How Much Is The Oculus Rift Headset? Be Prepared For A Hefty Pricetag


Be prepared to pay a pretty penny if you’re looking to experience the latest virtual reality technology with Facebook’s latest gadget — the highly-anticipated Oculus Rift headset was released on Monday, and although fans were ecstatic about taking home a virtual reality headset of their own, many felt that the price was a sticking point. Of course, strapping on the futuristic goggles is said to be an entirely new and thrilling way to experience technology, taking gaming to new extremes and social media to new levels of reality. But despite the anticipation, many potential buyers were left wondering: How much is the Oculus Rift headset? Turns out it's going to cost you a good chunk of change.

A spokesperson for Oculus attributed the $599 price tag on “expensive components and manufacturing processes that have never been used before,” reported by CNBC. The high technology used to create the headset comes with the need for a powerfully robust high-end gaming PC for it Rift’s graphics to fully deliver to consumers, which may set you back more than $1,500. Oculus VR founder Palmer Luckey has already insisted that Macs simply aren’t powerful enough.

The headset ships as a bundle with an Xbox One Controller and two games pre-installed. Don’t worry if you're a rabid gamer: After you’ve made your way through those games, there will already be 30 new video games waiting for you in the queue (all of which are currently in some stage of development).

Aside from the gaming angle, Facebook has plans for the Oculus platform for our everyday experiences. Facebook CEO Mark Zuckerburg announced the acquisition on his Facebook page and shared his vision for the possibilities the technology could provide for the billion people who use the social media platform.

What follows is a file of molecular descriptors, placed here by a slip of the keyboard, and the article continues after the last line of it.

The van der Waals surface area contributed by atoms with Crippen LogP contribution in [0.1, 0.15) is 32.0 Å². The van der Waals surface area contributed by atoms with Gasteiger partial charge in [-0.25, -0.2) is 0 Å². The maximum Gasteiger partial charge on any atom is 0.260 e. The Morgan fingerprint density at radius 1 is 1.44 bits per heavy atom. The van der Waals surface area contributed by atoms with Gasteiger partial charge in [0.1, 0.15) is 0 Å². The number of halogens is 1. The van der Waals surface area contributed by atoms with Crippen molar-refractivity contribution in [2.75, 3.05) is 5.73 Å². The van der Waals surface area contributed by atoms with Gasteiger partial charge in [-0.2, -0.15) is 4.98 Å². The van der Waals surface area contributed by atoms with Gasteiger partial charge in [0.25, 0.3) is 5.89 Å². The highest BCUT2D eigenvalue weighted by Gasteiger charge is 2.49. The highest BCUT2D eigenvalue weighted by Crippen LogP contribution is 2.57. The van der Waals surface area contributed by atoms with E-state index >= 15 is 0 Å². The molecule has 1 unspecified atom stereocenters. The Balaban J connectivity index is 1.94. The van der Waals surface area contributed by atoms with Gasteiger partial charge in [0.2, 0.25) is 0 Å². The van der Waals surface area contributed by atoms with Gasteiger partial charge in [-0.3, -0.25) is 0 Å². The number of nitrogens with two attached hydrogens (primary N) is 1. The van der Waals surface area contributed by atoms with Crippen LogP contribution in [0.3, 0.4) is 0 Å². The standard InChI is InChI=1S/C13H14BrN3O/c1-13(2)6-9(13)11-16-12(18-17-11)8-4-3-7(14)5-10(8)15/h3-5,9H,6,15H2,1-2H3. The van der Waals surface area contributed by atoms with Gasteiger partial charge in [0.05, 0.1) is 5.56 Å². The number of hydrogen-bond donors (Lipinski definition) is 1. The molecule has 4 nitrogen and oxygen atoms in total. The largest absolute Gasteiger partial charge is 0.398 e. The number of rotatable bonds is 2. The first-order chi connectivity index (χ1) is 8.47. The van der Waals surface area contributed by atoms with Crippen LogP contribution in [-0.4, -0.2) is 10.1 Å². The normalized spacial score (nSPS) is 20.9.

“Imagine enjoying a court side seat at a game, studying in a classroom of students and teachers all over the world or consulting with a doctor face-to-face—just by putting on goggles in your home,” Zuckerburg wrote. “Virtual reality was once the dream of science fiction. But the internet was also once a dream, and so were computers and smartphones.”

As with most technology and social media, a challenging market is usually present. Just next week, HTC will launch its $799 Vive VR — and that extra $200 will get you some fancy wands and a clever headset that will let you know before you walk into a wall, among a long list of other specs.

SAN FRANCISCO, CA - OCTOBER 07: (L-R) Oculus Chief Scientist Michael Abrash, Facebook Founder, Chairman and CEO Mark Zuckerberg and Backchannel editor in chief Steven Levy speak onstage during 'Now You See It—The Future of Virtual Reality' at the Vanity Fair New Establishment Summit at Yerba Buena Center for the Arts on October 7, 2015 in San Francisco, California. (Photo by Mike Windle/Getty Images for Vanity Fair)Mike Windle/Getty Images Entertainment/Getty Images

Facebook has a lot of faith, more than $2 billion worth, in the development with Rift’s possibilities and has acknowledged that it may take time for it become widespread and something that everyone has to have. Back in October of last year, Zuckerburg interviewed with Vanity Fair about his plans for the headset and possibilities for it to evolve, just like smartphones.

“It’ll ramp up slowly,” he said in the Vanity Fair piece. “The first smartphones … I don’t know if they sold a million units in the first year. But it kind of doubles and triples each year, and you end up with something that tens of millions of people have. And now it’s a real thing.”

Virtual reality is here and it’s pricey, but the possibilities for it seem pretty amazing if one day it becomes just as accessible as your smartphone.